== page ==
Giving Up The Guilt: Why Adoptees Should Not Feel Guilty About Searching

Guilt: Everyone feels it at some time in his or her life.

Rebecca Tillou December 21, 2016
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Guilt. Everyone feels it at some time in his or her life. I am sure many people have had many instances in their lives of feeling just a tad guilty if they ate an extra cup of ice cream, to feeling extremely guilty if they had a deep secret they were keeping from someone they loved.

I am no stranger to guilt. Most of my guilt plays out when I don’t exercise or I indulge in half a pint of ice cream. I do have one event that happened in my life though, when guilt slithered its way around my brain, through my body, and curled up nice and tight right in my heart. What precipitated this guilty feeling? Searching for my biological mom.

I know there are many adoptees out there that desire to search for their biological ties, but the guilt they feel for searching consumes them, and stops them before they even begin. It is guilt of looking for the person or people who placed them with another family, when they had parents who loved them no matter what, and had raised them when their biological parents couldn’t.

I have always been curious to who gave birth to me, what her life was like, and what a future with her would look like if I found her. When I started to search, I felt guilt rise up within my soul for even wanting to search and find. I mean, my parents loved me, raised me, and would do anything for me. I was part of a family. Their family. By me searching, I thought they would worry I didn’t feel loved enough. I felt so much guilt taking time away from my husband and children to sit at the computer for hours and look up every Joan in the United States. I contemplated not divulging my search to my parents, but then I felt guilty for keeping it a secret!

So, one night, after a Joan had returned my phone call and explained she was not my birth mom, my mom asked me why I had run away, up the stairs to answer the phone. The guilt panged at my heart–the guilt of not telling her that I had started the search. The guilt of needing and wanting to search, to know who I looked like, to know my birth mother’s childhood and adulthood. My mom looked at me as I disclosed my latest secret. She then replied with one word. “Oh.” Her eyes though, said so much more.

I thought once I had told her I was searching, she would embrace me and tell me I had nothing to hide; she was there for me, as was my father. I had hoped my guilty conscience would melt away. Well, my mom finally spoke after a minute. She told me she understood my desire. She told me my dad understood as well, they were just worried down the road, or right around the corner, I would get hurt.

The guilt I felt about searching, the guilt I felt about not telling her right away slithered away into the back of my mind. I felt free. The guilt came back though.

As I got deeper into the search, spent more hours at the computer, my parents would come visit and look at me with disapproving eyes. We would go to breakfast and my parents would tell me how I needed to stop my obsession. I needed to spend time with my family. They were right. I felt so guilty.

Then, when I found Joan Chanowski, learned about her life and her death, and reunited with my uncle and cousins, another round of guilt swept through me. I felt guilty for meeting them, for making friendships with them. I felt guilty because I felt that my parents would feel I had replaced them.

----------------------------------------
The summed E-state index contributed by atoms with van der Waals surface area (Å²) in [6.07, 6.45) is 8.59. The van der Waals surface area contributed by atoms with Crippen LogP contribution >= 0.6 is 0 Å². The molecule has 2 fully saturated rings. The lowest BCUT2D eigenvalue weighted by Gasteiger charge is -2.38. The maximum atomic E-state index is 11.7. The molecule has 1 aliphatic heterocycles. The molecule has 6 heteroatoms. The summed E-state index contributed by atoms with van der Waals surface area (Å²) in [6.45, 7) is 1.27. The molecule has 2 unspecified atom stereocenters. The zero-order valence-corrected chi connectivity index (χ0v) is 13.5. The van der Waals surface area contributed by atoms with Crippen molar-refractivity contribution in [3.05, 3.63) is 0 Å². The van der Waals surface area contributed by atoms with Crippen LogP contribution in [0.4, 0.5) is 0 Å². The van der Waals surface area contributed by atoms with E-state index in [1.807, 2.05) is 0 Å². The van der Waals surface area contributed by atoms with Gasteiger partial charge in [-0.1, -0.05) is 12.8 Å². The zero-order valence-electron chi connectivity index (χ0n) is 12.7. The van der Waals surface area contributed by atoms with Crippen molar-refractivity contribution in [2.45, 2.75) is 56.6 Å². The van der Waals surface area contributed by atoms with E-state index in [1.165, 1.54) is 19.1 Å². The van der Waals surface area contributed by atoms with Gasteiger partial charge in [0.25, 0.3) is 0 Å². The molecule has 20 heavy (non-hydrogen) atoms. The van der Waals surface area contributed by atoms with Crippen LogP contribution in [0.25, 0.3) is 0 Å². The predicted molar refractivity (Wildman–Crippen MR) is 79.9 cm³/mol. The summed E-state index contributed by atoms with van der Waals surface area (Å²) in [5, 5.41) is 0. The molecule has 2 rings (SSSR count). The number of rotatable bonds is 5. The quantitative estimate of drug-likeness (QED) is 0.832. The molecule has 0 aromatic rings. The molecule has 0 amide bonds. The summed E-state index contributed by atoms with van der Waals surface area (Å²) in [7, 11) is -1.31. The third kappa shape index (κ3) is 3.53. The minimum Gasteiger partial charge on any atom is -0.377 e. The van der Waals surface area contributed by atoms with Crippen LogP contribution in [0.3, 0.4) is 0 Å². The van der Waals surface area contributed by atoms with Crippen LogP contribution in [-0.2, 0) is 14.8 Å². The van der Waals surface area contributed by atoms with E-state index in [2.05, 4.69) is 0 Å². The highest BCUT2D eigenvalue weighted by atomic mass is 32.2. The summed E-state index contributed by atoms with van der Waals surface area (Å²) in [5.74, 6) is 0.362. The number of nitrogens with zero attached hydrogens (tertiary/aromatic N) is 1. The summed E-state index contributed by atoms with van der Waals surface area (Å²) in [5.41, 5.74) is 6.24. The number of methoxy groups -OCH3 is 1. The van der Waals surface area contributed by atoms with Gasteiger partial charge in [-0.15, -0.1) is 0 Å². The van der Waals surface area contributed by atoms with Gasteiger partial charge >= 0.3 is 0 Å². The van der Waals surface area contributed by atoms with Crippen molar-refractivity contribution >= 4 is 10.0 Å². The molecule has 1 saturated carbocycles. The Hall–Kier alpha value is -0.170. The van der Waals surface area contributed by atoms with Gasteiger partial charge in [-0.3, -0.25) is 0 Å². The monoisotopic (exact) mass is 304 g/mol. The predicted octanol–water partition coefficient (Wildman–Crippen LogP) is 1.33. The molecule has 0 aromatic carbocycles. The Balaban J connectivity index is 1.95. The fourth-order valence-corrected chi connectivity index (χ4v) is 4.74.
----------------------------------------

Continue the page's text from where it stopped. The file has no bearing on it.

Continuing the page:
Over time, my mom started to ask about Joan’s brother and my biological cousin Linda. I would talk with her, but I was always nervous, I still felt guilt for going through with the search.

Once I found my birth mom, then I located my biological cousins. I was chatting with my dad about a new cousin I had been introduced to. I will never forget. He looked at me, and whispered, “You found Joan. You know she is dead. What else do you want?” I think my guilt would have washed my house away had it been real. He made me feel so guilty for searching.

As an adoptee who had a desire to search, and went through with it, I don’t think there is a way around feeling guilty for searching, if your parents and you have a wonderful relationship. I don’t think we as adoptees should feel guilty. I think our emotions and our desires are natural. I think we have a right to search. I don’t think guilt should be part of our search.

Why should we feel guilty for wanting to know our roots, to understand what our family already knows about themselves? I would like to tell everyone to kick guilt in the gut when it rears its head during your search. You may try to kick it, to get rid of it. I think it is impossible to give up the guilt, and in the end, maybe that isn’t such a bad thing. I think that while we shouldn’t feel guilty for discovering from whence we came, guilt is our reminder that we are loved to the moon and back, and feel so much love towards our family.

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Rebecca Tillou

Rebecca was adopted as an infant. She found her birth family in May of 2013 and continues to keep in touch with them. Sadly, her birth mother passed away in 1999. She and her husband live in New York and are the parents of two beautiful little boys, Dominic and Nicolas. They also have a German Shepherd mix named Chester. She was recently diagnosed with FASD at 34 years of age. She is currently working with nofas.org and thearg.org to get the word out that there is hope, and that you are never too old to better yourself.


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